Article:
October 4, 2006
Feisty Trail Meeting in Lake O
Metro planned for 40-50 attendees at last night's workshop on the trail portion of the Willamette Shoreline transit/trail alternatives analysis. They got a substantially larger turnout, apparently due to outreach among neighborhoods along the alignment.
The small-group format, designed to answer the planners' questions about project parameters, went out the window as attendees politely but persistently posed questions about security and access if a bike/ped trail uses the current rail alignment (which in some cases runs through individual home lots). The questions also focused on ownership, easements and the legal status of the alignment if rail operations are moved to a different alignment.
After the initial Q&A period, the group did individually review the presentation boards, ask questions of staff and complete the comment cards.
The group that reconvened at the end of the meeting was smaller, and clearly had a different orientation. When SW Trails advocate (and project advisory committee member) Don Baack said in response to a question about rail/trail tradeoffs "There ain't no way there won't be a trail" he got an ovation from the remaining group.
October 4, 2006 9:23 PM
dick BARNARD Says:
do hope the powers in charge retain the rail link, services to LO and across the existing rr bridge would work, don't see a new bridge [Caruthers] receiving taxpayer support anytime soon with an existing cridge in place and underused..plus service to Milwaukie can be established.. existing rails...
October 4, 2006 9:51 PM
Personally I hope that the "trail" becomes no rail...
I'd really like to take a gander at Lake Oswego, but I'll be damned if I have to drivein a car down to that area.
October 5, 2006 8:49 AM
Lenny Anderson Says:
The historic trolley operation on this line has been supported by lots of jurisdictions in order to keep the rail easement. If rail operation ceases, it will be a real political/legal battle to do something else with the alignment.
October 5, 2006 10:10 AM
Ron Swaren Says:
I'm curious about your remark re: lack of taxpayer support for the Caruther's Bridge. Does this extend to the Milwaukie MAX Line, too? Indeed, I think we should be exploring the use of "existing rr bridge" and other routes. Not that this proposal would not have its hurdles, but why reinvent the wheel?
Ther is some discussion that Tri Mets construction allocations may be reaching their near-future limit. But, even with belt-tightening I wouldn't discount some commuter rail to the south METRO area--but perhaps on a different scale. I hope the West Shore streetcar line goes ahead all the way to LO. We need a major station at the west end of the Sellwood Bridge in order to, and in conjunction with other projects, stabilize the bank in that area (from landslide).
October 5, 2006 11:02 AM
dick BARNARD Says:
the river line to lake Oswego has been in place for most of a century...and as for Don B demanding a trail be put in place, a good choice provided he and friends purchase the right-of-way.. otherwise their rights are limited... no station is needed at Sellwood bridge, no place to park or otherwise need to enter the trolley here..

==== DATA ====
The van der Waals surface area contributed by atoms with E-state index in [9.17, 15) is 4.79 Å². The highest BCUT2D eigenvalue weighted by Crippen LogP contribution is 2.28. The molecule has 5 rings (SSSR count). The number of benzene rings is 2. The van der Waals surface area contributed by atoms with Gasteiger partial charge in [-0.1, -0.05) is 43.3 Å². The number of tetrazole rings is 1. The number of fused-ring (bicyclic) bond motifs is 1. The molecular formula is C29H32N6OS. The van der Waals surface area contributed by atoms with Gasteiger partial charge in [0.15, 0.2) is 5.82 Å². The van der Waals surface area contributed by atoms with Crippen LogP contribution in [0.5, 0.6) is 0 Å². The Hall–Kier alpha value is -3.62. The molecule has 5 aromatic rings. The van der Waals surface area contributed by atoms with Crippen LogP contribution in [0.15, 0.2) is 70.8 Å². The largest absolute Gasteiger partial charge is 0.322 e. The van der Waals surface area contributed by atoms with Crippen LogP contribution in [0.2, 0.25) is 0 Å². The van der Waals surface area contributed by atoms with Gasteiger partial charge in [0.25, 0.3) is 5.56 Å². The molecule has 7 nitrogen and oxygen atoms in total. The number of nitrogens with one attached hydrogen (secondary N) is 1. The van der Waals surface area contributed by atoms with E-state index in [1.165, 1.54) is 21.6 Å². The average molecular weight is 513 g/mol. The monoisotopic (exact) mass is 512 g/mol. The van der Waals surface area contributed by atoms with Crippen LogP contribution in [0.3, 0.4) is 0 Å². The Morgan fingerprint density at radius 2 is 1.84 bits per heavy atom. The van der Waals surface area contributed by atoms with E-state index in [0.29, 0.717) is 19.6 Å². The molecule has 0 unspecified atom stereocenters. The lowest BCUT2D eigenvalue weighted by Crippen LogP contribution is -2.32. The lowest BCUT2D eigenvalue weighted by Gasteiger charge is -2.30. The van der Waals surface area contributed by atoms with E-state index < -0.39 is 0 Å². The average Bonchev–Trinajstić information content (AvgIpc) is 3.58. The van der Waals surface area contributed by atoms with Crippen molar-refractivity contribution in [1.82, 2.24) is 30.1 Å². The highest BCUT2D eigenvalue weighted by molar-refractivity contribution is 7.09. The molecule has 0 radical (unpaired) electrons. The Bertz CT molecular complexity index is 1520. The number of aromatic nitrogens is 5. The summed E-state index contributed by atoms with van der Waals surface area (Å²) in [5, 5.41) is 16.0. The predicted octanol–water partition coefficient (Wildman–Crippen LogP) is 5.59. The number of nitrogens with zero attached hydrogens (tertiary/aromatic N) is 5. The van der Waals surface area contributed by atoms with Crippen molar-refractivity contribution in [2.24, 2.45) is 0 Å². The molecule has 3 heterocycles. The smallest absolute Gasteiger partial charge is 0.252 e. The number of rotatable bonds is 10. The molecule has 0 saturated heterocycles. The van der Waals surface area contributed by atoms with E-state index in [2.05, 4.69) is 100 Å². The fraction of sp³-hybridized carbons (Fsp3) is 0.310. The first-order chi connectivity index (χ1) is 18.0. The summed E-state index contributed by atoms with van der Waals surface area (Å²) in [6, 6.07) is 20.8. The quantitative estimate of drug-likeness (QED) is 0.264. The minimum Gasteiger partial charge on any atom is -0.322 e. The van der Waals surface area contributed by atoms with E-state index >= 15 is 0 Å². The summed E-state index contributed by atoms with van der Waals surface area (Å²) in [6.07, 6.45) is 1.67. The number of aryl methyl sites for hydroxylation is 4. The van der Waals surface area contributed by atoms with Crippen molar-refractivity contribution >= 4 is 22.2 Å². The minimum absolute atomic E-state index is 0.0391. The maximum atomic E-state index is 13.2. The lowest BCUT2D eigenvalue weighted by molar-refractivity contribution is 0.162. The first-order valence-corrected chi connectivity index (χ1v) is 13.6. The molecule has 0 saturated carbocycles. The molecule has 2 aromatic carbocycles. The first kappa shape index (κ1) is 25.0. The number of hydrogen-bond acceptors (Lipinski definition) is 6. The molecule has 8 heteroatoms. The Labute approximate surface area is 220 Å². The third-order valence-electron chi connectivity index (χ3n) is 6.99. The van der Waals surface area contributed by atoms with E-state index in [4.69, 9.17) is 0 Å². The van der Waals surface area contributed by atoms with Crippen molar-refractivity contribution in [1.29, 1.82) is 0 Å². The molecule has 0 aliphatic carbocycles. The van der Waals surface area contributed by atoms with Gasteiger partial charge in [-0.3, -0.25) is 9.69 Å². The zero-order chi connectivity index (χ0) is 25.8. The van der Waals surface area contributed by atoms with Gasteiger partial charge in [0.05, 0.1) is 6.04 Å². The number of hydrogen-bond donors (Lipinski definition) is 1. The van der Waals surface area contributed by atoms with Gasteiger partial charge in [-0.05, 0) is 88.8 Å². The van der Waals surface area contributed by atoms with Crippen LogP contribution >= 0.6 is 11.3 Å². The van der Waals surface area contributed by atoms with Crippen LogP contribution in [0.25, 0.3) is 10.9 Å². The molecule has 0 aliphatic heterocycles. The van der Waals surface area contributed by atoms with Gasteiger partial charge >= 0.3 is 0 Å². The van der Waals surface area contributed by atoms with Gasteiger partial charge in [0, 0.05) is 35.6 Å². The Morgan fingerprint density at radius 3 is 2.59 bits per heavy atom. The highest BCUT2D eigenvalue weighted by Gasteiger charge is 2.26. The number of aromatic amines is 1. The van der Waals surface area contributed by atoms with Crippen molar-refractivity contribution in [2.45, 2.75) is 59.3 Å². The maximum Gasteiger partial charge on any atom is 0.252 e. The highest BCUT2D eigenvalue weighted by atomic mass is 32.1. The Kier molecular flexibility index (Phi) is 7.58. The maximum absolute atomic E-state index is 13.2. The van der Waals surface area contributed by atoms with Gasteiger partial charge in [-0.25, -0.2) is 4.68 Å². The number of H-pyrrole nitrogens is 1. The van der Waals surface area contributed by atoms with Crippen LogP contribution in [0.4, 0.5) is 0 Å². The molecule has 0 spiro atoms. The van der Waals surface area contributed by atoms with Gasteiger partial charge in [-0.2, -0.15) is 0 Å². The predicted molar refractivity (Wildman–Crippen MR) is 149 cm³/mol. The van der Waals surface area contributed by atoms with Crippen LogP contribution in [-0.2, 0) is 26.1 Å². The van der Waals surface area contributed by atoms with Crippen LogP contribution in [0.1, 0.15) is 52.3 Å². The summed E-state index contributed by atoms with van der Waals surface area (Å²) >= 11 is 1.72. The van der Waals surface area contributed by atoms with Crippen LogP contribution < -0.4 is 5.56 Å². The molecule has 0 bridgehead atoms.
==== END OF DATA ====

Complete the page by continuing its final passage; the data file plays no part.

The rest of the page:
October 5, 2006 8:03 PM
Ron Swaren Says:
Dick B. says "no station is needed at Sellwood bridge,"---I don't agree.
This could be an important juncture. Besides, there are already projects in the works which will reshape that area--and the sliding hazard is a major contingency to be reckoned with. 1. A new Bridge will need new ramps on both east and west. 2. The western approach is more complicated since it intersects with four-lane Hwy.43. 3. Westshore SC will come through and this a logical place for a stop. 4.Commuter rail plans to Milwaukie and points south are still in flux. One option would be a streetcar from Milwaukie over the Sellwood Bridge. At the west end people could go either south or north. 5. If this ground continues to slide figure in multiple millions to repair the damage. So stopping that disaster would make economic sense.
So, there's 5 reasons....
October 6, 2006 11:51 PM
Erik Halstead Says:
I don't think there is a purpose for a Streetcar stop at the west end of the Sellwood Bridge; there really is nothing there (except a cemetary/masoleum).
It would make more sense for a Streetcar terminus slightly to the north, either adjacent to the Oregon Public Broadcasting facility or at Willamette Park - where a transit center could be located for busses to the west (43 Taylors Ferry), south (35 Macadam) and east (40 Tacoma) could connect with the Streetcar. Such a facilty would be better suited geologically and safer for busses and passengers, instead of being located in close proximity to the highway and a cliff.
I don't see the route south being used for anything but a trail; there are so many close clearances with houses and poor railroad-street crossings. There are some poor sections north of the Sellwood Bridge, but at least a Streetcar would make sense going through a condo or office development, or could easily be routed around it on a street (or east towards the river). Try doing that south, where the land values are in the hundreds of thousands per acre - if not more. The "Willamette Park Transit Center" would also make a good trailhead for the trail, which would end up being only three miles long, and could serve as a "North Willamette Greenway Trail" that starts at Kelly Point Park, continues to Mocks Bottom, then along the Esplanade, then the Springwater-on-the-Willamette, across the Sellwood to the west side and then to Lake Oswego, and further south from there.